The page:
They say life is a series of lessons, so I guess it's your own choice; treat it like school and let someone else set the curriculum for you, or go write your own.

Karyn Romeis said...

@Barry Good on yer. Why not give it a go? And you are so right, why is it about the completion? I think this may be something inculcated into us by our results-focused education system. The process, the learning, the journey has got to be worth something.

Oddly enough, I find myself remembering the speech I made on my 21st birthday. What I said then was so closely related to the last two paras of my post.

Sometimes my younger self showed more sense than I gave her credit for!

Blogger In Middle-earth said...

Kia ora e Karyn!

A great writer, who journeyed his way through more than half of the 20th century, was still journeying in 2004. He had been advised many times by his doctor to retire, but he would not.

His relentless authorship continued till 20 Febuary 2004 when he wrote his last radio broadcast and announced it as such, having given in to his practitioner's advice. He died the following month.

That man was Alistair Cooke, whose 'Letter from America' was broadcast regularly for 58 years.

Catchya later

Karyn Romeis said...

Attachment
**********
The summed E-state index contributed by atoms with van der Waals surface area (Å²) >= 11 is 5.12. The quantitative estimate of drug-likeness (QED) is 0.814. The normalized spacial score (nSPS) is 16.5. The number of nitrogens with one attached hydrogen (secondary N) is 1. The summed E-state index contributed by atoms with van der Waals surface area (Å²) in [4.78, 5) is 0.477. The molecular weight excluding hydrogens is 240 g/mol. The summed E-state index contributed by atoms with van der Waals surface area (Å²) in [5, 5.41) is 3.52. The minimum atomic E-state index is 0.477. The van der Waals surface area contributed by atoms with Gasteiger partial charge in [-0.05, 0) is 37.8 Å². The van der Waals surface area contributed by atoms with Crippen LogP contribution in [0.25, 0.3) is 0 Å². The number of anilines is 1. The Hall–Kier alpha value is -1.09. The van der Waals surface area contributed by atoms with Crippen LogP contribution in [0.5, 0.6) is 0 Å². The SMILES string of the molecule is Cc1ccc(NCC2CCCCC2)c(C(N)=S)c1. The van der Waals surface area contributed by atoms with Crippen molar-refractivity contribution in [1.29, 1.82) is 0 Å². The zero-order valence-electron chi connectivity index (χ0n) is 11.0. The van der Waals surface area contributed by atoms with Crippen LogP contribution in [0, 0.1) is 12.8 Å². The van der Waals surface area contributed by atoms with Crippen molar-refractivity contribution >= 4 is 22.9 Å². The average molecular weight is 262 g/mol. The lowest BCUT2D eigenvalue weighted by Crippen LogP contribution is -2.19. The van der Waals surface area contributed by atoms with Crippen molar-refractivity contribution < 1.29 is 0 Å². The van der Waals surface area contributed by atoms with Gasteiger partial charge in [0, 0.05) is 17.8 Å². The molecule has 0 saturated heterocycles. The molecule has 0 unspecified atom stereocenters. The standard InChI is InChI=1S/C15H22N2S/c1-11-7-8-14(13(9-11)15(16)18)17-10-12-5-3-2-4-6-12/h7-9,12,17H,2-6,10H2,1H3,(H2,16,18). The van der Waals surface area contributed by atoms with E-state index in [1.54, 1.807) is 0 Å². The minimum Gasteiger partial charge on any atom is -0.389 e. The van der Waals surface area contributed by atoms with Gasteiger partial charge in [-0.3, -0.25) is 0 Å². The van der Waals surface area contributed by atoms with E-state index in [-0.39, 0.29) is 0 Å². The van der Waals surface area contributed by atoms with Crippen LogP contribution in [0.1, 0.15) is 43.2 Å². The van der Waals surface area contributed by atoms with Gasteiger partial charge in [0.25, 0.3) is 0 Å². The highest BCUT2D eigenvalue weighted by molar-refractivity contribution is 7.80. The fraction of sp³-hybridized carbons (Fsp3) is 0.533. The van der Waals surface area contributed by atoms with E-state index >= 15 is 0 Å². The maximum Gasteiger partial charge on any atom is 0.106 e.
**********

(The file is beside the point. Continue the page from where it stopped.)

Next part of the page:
I remember those letters from America! We used to hear them in South Africa. I loved the way he used to see things, and the way he chose his words so skillfully. I was quite bereft when he retired, and when his death followed so soon afterwards, I assumed it had been that that had caused him to retire.

V Yonkers said...

As I am leading up to my 50th birthday, I have been getting more and more disillusioned as I had set a goal to FINALLY get my Ph.d. by the time I'm 50. Well, it's not going to happen as I am still analyzing data.

However, I have not been working on it as I should as I realized that it was not going to happen. Then I read your post and you have motivated me to keep pushing on. So what if I don't finish it this year? I have next year and a lot more ideas waiting after I complete my degree!

Karyn Romeis said...

@Virginia Woohoo! You go girl! 50 is just a number, after all. Why should it be the cut off point for anything? And on your 50th birthday, you will only be a day older than you were the day before. You can do this. You can do this.

Dave Ferguson said...

Your post brought to mind a joke we use in my family: my parents have gotten so old, they no longer buy green bananas.

There's a half-remembered story of someone writing to an advice column; he was considering going to med school, but given his age, "in seven years, when I get out, I'll be 38."

To which the columnist replied, "And if you don't go to med school, how old will you be in seven years?"

If we listen hard enough at any stage of life, we can like Andrew Marvell hear time's wing├Ęd chariot hurrying near.

What we don't know is when it'll arrive (or run us down). We don't need to spend too many days looking to see if it's at the door.

Karyn Romeis said...

@Dave Yup. Cos when it arrives, it will announce itself loud and clear! ;o)